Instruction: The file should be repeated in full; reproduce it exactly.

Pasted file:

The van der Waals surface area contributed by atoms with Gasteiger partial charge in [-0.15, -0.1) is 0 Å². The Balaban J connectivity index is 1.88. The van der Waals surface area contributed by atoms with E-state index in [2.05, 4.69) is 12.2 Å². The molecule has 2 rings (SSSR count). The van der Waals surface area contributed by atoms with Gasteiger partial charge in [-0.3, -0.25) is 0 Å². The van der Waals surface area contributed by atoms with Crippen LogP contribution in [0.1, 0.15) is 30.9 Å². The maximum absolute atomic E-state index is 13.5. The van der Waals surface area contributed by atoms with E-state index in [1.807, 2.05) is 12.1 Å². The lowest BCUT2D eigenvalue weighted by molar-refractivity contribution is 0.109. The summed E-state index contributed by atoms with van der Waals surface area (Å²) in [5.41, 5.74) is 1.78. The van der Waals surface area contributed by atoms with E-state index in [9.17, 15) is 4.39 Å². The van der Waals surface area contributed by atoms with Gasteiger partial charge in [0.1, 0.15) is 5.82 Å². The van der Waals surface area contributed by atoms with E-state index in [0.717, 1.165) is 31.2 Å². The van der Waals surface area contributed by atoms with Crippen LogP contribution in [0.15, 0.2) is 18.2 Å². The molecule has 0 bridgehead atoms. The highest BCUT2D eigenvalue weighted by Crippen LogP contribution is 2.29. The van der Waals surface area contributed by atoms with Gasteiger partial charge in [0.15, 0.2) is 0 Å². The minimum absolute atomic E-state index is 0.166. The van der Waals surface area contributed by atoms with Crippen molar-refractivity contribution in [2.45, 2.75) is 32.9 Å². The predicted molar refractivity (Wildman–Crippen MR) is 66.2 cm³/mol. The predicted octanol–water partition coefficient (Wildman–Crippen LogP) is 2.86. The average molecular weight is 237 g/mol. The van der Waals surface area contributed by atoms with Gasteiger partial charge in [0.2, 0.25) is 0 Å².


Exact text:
The van der Waals surface area contributed by atoms with Gasteiger partial charge in [-0.15, -0.1) is 0 Å². The Balaban J connectivity index is 1.88. The van der Waals surface area contributed by atoms with E-state index in [2.05, 4.69) is 12.2 Å². The molecule has 2 rings (SSSR count). The van der Waals surface area contributed by atoms with Gasteiger partial charge in [-0.3, -0.25) is 0 Å². The van der Waals surface area contributed by atoms with Crippen LogP contribution in [0.1, 0.15) is 30.9 Å². The maximum absolute atomic E-state index is 13.5. The van der Waals surface area contributed by atoms with E-state index in [1.807, 2.05) is 12.1 Å². The lowest BCUT2D eigenvalue weighted by molar-refractivity contribution is 0.109. The summed E-state index contributed by atoms with van der Waals surface area (Å²) in [5.41, 5.74) is 1.78. The van der Waals surface area contributed by atoms with E-state index in [9.17, 15) is 4.39 Å². The van der Waals surface area contributed by atoms with Gasteiger partial charge in [0.1, 0.15) is 5.82 Å². The van der Waals surface area contributed by atoms with E-state index in [0.717, 1.165) is 31.2 Å². The van der Waals surface area contributed by atoms with Crippen LogP contribution in [0.15, 0.2) is 18.2 Å². The molecule has 0 bridgehead atoms. The highest BCUT2D eigenvalue weighted by Crippen LogP contribution is 2.29. The van der Waals surface area contributed by atoms with Gasteiger partial charge in [0.15, 0.2) is 0 Å². The minimum absolute atomic E-state index is 0.166. The van der Waals surface area contributed by atoms with Crippen molar-refractivity contribution in [2.45, 2.75) is 32.9 Å². The predicted molar refractivity (Wildman–Crippen MR) is 66.2 cm³/mol. The predicted octanol–water partition coefficient (Wildman–Crippen LogP) is 2.86. The average molecular weight is 237 g/mol. The van der Waals surface area contributed by atoms with Gasteiger partial charge in [0.2, 0.25) is 0 Å².